Resistance Is Futile, You Want This LED Cube

We’re suckers for a good desk toy here at Hackaday, so this 2019 Hackaday Prize entry from [Jack Flynn] certainly caught our eye. The idea is that by using professionally manufactured dual layer PCBs and only surface mount components, you can create a cube that has an LED matrix on each face and all of the electronics hidden within. We’re not entirely sure if there’s any practical application for such a device, but we know we’d certainly like to have one blinking madly away on our shelf regardless.

Before having any of the PCBs manufactured, [Jack] is putting a considerable amount of thought into the design so he doesn’t end up painting himself info a corner (which is of course eight times as bad when you’re building a cube). By importing the PCB files into OnShape, he’s able to “assemble” a virtual representation of the final product to better understand how everything will fit together. He wants to limit the amount of times the cube will need to be pulled apart, so everything from how it will sit in its 3D printed cradle to the placement of breakaway tabs that ensure the internal power switch is accessible are being carefully planned out.

The current design puts the “brains” on the bottom board, with every other panel holding a daisy-chained MAX7219 to drive its own individual 64 LED matrix. Initially the dimensions of the ATmega328p powered cube will be 42 x 42 x 42 mm, with a total of 384 LEDs. Ultimately, [Jack] hopes the modular nature of the design could allow the size of the cube to be increased, or perhaps even take on a different shape entirely.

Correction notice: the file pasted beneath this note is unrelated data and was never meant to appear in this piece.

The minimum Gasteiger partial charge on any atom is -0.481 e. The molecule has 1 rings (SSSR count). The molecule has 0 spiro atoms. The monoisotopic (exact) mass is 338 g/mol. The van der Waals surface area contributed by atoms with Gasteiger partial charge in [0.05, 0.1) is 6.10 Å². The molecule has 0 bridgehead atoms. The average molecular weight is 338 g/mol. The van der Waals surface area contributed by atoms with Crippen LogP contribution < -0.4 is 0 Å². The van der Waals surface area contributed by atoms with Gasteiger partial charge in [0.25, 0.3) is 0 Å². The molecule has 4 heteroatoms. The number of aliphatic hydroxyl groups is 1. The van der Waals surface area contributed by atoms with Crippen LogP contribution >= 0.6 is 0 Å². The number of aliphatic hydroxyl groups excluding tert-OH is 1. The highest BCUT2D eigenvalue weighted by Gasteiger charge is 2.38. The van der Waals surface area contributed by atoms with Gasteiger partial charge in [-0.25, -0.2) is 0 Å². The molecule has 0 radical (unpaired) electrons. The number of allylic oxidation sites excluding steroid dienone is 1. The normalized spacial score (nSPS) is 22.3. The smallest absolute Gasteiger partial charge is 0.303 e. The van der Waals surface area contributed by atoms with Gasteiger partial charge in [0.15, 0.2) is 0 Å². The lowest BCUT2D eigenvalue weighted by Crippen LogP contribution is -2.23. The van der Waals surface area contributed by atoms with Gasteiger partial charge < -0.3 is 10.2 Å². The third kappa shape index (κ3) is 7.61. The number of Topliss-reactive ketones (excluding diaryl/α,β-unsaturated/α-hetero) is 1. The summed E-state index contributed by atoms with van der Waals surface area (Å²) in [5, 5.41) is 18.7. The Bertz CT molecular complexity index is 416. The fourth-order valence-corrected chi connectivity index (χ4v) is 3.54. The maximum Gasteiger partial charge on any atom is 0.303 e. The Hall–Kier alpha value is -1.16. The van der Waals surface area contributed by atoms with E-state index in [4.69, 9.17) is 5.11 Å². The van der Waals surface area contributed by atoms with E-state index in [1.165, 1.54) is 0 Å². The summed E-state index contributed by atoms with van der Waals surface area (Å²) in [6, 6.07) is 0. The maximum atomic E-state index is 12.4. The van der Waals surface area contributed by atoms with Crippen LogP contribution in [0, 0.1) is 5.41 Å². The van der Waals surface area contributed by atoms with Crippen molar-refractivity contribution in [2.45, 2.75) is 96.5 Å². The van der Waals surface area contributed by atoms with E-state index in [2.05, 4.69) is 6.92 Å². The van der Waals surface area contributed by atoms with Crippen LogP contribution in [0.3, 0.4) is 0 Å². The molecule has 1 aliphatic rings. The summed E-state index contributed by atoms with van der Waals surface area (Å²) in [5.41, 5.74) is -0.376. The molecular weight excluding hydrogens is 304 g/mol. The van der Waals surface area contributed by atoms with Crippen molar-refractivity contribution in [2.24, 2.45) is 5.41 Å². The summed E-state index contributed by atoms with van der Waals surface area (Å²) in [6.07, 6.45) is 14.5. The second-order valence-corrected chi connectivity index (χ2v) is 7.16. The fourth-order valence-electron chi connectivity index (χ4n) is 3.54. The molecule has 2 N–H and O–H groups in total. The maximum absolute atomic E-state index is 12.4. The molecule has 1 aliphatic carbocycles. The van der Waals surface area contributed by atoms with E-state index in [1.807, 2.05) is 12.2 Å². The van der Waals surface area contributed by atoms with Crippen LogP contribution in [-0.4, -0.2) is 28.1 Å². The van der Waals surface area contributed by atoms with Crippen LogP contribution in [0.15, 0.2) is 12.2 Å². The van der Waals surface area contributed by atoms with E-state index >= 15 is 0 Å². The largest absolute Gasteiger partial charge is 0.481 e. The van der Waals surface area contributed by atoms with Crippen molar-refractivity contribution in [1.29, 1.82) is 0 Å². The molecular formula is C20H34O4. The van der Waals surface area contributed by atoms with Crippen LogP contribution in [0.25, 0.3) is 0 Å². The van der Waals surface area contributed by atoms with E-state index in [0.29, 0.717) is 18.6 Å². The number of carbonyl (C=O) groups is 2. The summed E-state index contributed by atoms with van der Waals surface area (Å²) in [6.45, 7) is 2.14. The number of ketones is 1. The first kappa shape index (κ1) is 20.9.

Generally the LED cubes we see are of the more wiry variety, so it’s particularly interesting when they take on solid forms like this one. Given the nearly universal popularity of blinking LED gadgets, we think this particular project is well positioned to make the leap from one-off hack to a commercial product.

26 thoughts on “Resistance Is Futile, You Want This LED Cube

    1. I love the idea of it being wireless charged but I couldn’t work out if that would be possible through the leds and pcb layer. I’m using small pads on the bottom layer as a landing point for pogo pins to touch to This way I can charge and reprogramme by simply sitting it down on the “pedestal”. No cabling or disassembly required!

  1. Add a loop on one of the corners, so it can hang from a string.
    Have a small motor to spin the loop.
    Add a microphone, so the lights can flash to the music.
    Add a speaker so it can make its own music.
    add Wi-Fi and camera too, (Google told me to write that).
    Add an ESP32, because this is Hack A Day.
    Have LEDs inside too!
    IR transceiver.
    555 timer(s)

    1. While I know you’re being funny, I have consisdered a mic and Bluetooth as a way to sync to music. I think that’ll be in v2 so I can test with the cheaper v1. There’s space on the top and side pcbs to add these extra features .

  2. A game, solid ON LEDs indicate the lines of a maze, a blinking LED indicates a “ball” to move through the maze. Admittedly, non-trivial, but there is a simple use for the interface.

    Alternately use the LEDS to detect the presence of a finger over it, or not to indicate selection. I would quote a link for this but I am too lazy. :8-P

    I have seen cubes as input devices, with the LEDs doubling for buttons, no problem.

    7 sides can be sodered, 8th can be held on with connectors on the 4 sides.

    1. I really like the maze idea. Currently I have a 9dof imu chip in the design. This will give me full orientation of the cube so I was thinking of a kind of snake game where you turn the cube to guide it. I would love to hear more about using the leds to detect input touches as this would be a really nice feature

  3. “which is of course eight times as bad when you’re building a cube”

    and

    “7 sides can be sodered, 8th can be held on with connectors on the 4 sides.”

    Is it just me or are you fellas implying that a cube has 8 faces? Last time I checked a side definitely had 6 faces. Of course they have 8 corners but I don’t think that is what you meant?

  4. I never understand why addessable LEDs (like ws2812) arent used for these cube projects. Seems to me you would have a ton less components and complexity, and youd have full RGB capability of each pixel.

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